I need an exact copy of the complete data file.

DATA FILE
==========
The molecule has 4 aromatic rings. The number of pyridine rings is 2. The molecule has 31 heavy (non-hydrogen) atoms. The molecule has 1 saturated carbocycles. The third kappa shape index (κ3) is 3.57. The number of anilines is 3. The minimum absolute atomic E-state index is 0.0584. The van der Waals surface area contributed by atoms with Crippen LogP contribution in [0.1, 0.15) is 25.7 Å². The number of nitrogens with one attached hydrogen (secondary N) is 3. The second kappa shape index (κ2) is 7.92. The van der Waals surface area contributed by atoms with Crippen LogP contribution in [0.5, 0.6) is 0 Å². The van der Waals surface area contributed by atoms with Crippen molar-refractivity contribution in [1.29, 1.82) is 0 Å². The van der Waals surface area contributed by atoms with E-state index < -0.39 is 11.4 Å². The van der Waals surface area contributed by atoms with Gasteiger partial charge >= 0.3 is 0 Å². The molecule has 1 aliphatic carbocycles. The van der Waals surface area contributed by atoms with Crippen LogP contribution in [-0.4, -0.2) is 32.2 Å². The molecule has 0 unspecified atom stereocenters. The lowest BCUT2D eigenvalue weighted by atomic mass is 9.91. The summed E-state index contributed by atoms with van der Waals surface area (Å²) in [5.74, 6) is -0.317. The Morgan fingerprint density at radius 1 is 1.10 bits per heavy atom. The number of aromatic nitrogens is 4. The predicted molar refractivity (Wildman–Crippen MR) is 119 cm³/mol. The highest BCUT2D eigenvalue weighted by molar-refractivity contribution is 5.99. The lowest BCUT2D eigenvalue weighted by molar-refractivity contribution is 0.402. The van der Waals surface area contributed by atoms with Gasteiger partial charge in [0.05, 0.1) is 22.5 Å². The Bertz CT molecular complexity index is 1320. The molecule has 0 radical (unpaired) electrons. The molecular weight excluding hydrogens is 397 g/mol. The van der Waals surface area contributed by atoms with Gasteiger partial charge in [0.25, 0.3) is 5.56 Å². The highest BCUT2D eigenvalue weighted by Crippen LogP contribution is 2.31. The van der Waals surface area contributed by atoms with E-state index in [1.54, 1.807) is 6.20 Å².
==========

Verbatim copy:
The molecule has 4 aromatic rings. The number of pyridine rings is 2. The molecule has 31 heavy (non-hydrogen) atoms. The molecule has 1 saturated carbocycles. The third kappa shape index (κ3) is 3.57. The number of anilines is 3. The minimum absolute atomic E-state index is 0.0584. The van der Waals surface area contributed by atoms with Crippen LogP contribution in [0.1, 0.15) is 25.7 Å². The number of nitrogens with one attached hydrogen (secondary N) is 3. The second kappa shape index (κ2) is 7.92. The van der Waals surface area contributed by atoms with Crippen LogP contribution in [0.5, 0.6) is 0 Å². The van der Waals surface area contributed by atoms with Crippen molar-refractivity contribution in [1.29, 1.82) is 0 Å². The van der Waals surface area contributed by atoms with E-state index < -0.39 is 11.4 Å². The van der Waals surface area contributed by atoms with Gasteiger partial charge >= 0.3 is 0 Å². The molecule has 1 aliphatic carbocycles. The van der Waals surface area contributed by atoms with Crippen LogP contribution in [-0.4, -0.2) is 32.2 Å². The molecule has 0 unspecified atom stereocenters. The lowest BCUT2D eigenvalue weighted by atomic mass is 9.91. The summed E-state index contributed by atoms with van der Waals surface area (Å²) in [5.74, 6) is -0.317. The Morgan fingerprint density at radius 1 is 1.10 bits per heavy atom. The number of aromatic nitrogens is 4. The predicted molar refractivity (Wildman–Crippen MR) is 119 cm³/mol. The highest BCUT2D eigenvalue weighted by molar-refractivity contribution is 5.99. The lowest BCUT2D eigenvalue weighted by molar-refractivity contribution is 0.402. The van der Waals surface area contributed by atoms with Gasteiger partial charge in [0.05, 0.1) is 22.5 Å². The Bertz CT molecular complexity index is 1320. The molecule has 0 radical (unpaired) electrons. The molecular weight excluding hydrogens is 397 g/mol. The van der Waals surface area contributed by atoms with Gasteiger partial charge in [0.25, 0.3) is 5.56 Å². The highest BCUT2D eigenvalue weighted by Crippen LogP contribution is 2.31. The van der Waals surface area contributed by atoms with E-state index in [1.54, 1.807) is 6.20 Å².